“The WADA decision only applies to the World Championships, not even the European Championships”, said Kolobkov. “The sanctions will not affect [football’s] European Championships. I think they will not be affected, nor the World Cup”. 

This isn’t accurate. WADA has clarified that Russia will not be able to host any Major Events during the four year period of RUSADA’s non-compliance. Under WADA regulations, a Major Event is considered to be any event organised by a Major Event Organisation, described as the ruling bodies for any ‘continental, regional, or international event’. It would appear that Euro 2020 and Qatar 2022 fall into this definition.

Russia pilloried its ‘OAR’ designation at PyeongChang 2018…

WADA has confirmed that the sanction will apply to both football tournaments. Expect more variations on the ‘You know who we OAR [Olympic Athlete from Russia]’ marketing launched in response to a ban on athletes representing Russia at the PyeongChang 2018 Winter Olympics, if this turns out to be the case.

Guilty until proven innocent

Anti-doping is understood to be the only area where ordinary judicial practice is reversed. An athlete accused of a doping offence must be able to prove the source of an adverse analytical finding (AAF – positive test) and explain it, otherwise they are assumed to be guilty of an anti-doping rule violation (ADRV).

The Moscow Laboratory…

An important question hangs over the Russian case. How will any Russian athlete meet WADA’s four stage burden of proof in order to compete internationally? The LIMS database given to WADA in October 2017 is understood to relate to tests undertaken between 2012 and 2015. However, the Moscow Laboratory is in the same building and has some of the same staff as the one which WADA suspended on 10 November 2015.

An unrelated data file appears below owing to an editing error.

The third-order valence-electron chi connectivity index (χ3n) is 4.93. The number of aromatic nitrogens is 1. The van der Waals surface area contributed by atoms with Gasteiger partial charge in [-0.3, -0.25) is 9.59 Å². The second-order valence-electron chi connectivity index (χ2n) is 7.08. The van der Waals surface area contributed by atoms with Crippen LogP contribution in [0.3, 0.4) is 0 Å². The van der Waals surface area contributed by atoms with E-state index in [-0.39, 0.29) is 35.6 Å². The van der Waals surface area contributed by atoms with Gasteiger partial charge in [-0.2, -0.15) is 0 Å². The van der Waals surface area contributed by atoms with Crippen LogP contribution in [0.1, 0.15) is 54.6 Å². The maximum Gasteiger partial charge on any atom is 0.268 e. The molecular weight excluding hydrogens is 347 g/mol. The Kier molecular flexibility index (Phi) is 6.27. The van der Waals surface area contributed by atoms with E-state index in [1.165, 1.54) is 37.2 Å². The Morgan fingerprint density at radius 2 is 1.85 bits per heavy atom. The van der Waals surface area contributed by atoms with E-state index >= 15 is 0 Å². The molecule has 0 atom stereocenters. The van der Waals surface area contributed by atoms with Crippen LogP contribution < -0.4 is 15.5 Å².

WADA retrieved the LIMS database from the Laboratory in January 2019. “It was in the Laboratory that was not sealed by the Investigative Committee and continued to operate”, Kolobkov said of the LIMS. “For Laboratory tests carried out on blood. The database was continually updated, and corrected some things.”

WADA found that manipulations of the LIMS data continued until the day before it retrieved the data from the Laboratory. As such, will Russian athletes have to prove that their data from 2012 until January 2019 hasn’t been manipulated in order to compete internationally? If so, how?

Once again, clean Russian athletes are paying a price – this time a very heavy one – for the actions of corrupt officials. Whether they should depends on your point of view. After all, the Olympic Movement banned South Africa for 24 years due to its policy of apartheid, and that was not the fault of the athletes.

WADA has already admitted that the Russian authorities are unlikely to change their position. Perhaps it is time for the global athlete rights movement to cross the Ural border…